3 Surprising Patterns of Reading Online:

eye2While writing content for online environments you must think of the following paradox: reading is the PRIMARY action performed on the web. AND people try to read as LITTLE as possible (online) 20%!

So the goal for any visitor of your site is to scan as efficiently as they can to understand whether they like what they see or not (in which case they will click away).

Continue reading 3 Surprising Patterns of Reading Online:

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5 ways to generate compelling visuals for your content marketing and e-learning

collageAs the saying goes, a picture is worth a thousand words… well, maybe not a thousand, but 1.5 words at least. We do remember pictures better than we remember words. Studies by Paul W. Foos and Paula Goolkasian shed light on the difference between memory for pictures and words. They found that pictures were correctly recalled about 1.5 times as often as printed words. Researchers at the University of Iowa James Bigelow and Amy Poremba have found that when it comes to memory, we don’t remember things we hear nearly as well as things we see or touch.

Since visuals win the memory challenge, it only makes sense to incorporate them in your content presentation if you want it to be memorable. I once received an email from a member of a LinkedIn group after I posted a comment on one of the discussion threads. Something in my comment triggered his memory of an image I had shared in the same group many months before. He wasn’t sure but thought I might be the one who had shared it, so he emailed me to see if I could give him the source of that image. This illustrates the fact that visuals are memorable and that your expert brand can be associated with and reinforced by the content you share. In order to be effective, your visuals need to reinforce your message, be unique, and be able to stir some emotion or reflection in the viewers so that they could connect to your content on a deeper level. How do you find or create such visuals?

1. Stock up. There are numerous websites where you can search and legally download Creative Commons (CC) license or royalty-free stock photos. Always make sure you understand the restriction on the use of such images. Here are some of those websites:

Wikimedia Commons is a database of 23,769,240 freely usable media files to which anyone can contribute.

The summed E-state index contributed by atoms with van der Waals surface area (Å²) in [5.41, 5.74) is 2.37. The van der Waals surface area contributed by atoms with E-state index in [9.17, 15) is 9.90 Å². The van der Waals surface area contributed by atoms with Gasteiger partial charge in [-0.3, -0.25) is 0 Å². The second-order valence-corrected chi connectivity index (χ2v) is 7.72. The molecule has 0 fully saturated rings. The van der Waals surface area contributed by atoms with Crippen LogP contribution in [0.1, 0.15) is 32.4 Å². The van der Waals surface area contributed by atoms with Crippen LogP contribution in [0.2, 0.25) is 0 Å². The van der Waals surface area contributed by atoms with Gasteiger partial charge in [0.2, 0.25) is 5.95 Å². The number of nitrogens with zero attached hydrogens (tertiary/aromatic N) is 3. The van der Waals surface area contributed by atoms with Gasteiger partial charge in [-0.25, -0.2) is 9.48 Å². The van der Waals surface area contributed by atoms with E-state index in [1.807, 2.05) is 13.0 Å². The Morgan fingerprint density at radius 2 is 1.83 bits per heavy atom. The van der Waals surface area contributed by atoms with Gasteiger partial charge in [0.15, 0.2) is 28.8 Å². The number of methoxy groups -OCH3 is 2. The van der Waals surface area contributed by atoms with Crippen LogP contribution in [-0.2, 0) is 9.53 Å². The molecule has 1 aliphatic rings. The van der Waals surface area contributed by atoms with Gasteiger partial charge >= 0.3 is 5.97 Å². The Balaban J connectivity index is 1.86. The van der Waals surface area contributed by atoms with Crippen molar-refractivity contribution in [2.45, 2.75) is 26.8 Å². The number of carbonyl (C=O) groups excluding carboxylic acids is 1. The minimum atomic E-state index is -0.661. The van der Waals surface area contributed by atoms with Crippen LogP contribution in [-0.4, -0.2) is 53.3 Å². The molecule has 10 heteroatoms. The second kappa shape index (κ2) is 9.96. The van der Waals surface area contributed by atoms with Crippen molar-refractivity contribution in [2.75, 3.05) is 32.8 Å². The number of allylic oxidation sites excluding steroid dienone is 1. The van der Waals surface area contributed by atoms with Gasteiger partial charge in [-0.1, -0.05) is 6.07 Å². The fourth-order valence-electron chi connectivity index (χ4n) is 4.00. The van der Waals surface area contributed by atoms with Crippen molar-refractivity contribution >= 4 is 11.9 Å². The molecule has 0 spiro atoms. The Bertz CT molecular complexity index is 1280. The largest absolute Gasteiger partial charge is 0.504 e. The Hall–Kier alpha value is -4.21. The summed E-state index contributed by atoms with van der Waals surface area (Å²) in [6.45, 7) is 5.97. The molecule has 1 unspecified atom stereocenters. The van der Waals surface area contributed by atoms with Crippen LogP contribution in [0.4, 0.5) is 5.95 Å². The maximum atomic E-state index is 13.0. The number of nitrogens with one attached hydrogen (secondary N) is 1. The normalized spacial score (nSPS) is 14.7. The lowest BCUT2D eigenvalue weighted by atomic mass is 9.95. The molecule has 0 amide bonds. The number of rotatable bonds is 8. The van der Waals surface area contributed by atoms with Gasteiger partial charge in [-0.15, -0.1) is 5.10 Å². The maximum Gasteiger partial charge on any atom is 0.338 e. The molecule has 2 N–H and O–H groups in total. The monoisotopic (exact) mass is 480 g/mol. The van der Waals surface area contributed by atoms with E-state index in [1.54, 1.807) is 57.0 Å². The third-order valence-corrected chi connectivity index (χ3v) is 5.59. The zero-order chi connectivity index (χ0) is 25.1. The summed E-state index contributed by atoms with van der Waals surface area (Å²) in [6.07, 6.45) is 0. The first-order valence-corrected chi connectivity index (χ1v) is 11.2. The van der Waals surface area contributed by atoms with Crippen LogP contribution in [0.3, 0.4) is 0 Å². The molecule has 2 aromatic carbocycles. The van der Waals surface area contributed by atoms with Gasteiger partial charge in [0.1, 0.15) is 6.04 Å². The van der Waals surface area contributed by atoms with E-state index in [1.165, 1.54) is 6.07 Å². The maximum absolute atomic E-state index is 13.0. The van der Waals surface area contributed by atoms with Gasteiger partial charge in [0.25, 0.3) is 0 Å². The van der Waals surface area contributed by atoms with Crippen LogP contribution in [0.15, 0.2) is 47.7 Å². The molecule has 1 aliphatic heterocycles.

Flickr is another popular site where you can use an advanced search to find CC images.

Microsoft Office offers visuals you can use.

freeimages has a gallery containing over 350,000 quality stock photos by more than 30,000 photographers.

Getty Images now allows to easily embed and share its imagery at no cost for non-commercial use on websites, blogs and social media channels through their embed tool.

While stock images can get the job done, don’t underestimate your ability to produce your own visual content. Just pick up a camera, even if it’s your smart phone camera and begin to look around. Our surroundings abound with the rich and complex material that can help you tell your personal expert brand story. Train your eye to see it. It is easier than you think. Here are a few tips to get started:

2. Organize your existing photo collection. Chances are you already have plenty of good, funny, personal images tucked away somewhere on your computer drive or in photo albums. They all tell your story. Take time to go over your collection with an eye to possible future business use. It is a fun thing to do. Plus, it can trigger memories that may result in new stories to tell about your personal brand and your business. We did just that with our Halloween post when Marina found an old photo of us dressed up for Halloween.

3. Start taking pictures – lots and lots of them. Get in touch with your own sensibilities. Look at other photography sites and photo sharing platforms, such as Instagram and Pinterest. Notice what appeals to you and why. What moods, styles, colors, patterns resonate with you most? What makes you laugh, think or inspires you? Start capturing those “snapshots of the moment” – often mundane but also funny, puzzling, memorable aspects of your reality. Notice patterns and disruptions. Our brains constantly search for patterns and make predictions to make us comfortable in our environment. Studies show that bizarre and grotesque images are especially effective at grabbing attention. People tend to spend more time on such images as they try to figure out what is going on in the picture – their brains are busy deciphering the pattern. Be ready to capture anything surprising, bizzare, humorous, unusual – such images are likely to provoke thoughts and appeal to emotions. Analyze your own work just like you did with other people’s photos. Use Flickr or Instagram as a way to filter and store the photos you like, get feedback from your followers and grow your own collection of visuals that can be later used for various projects.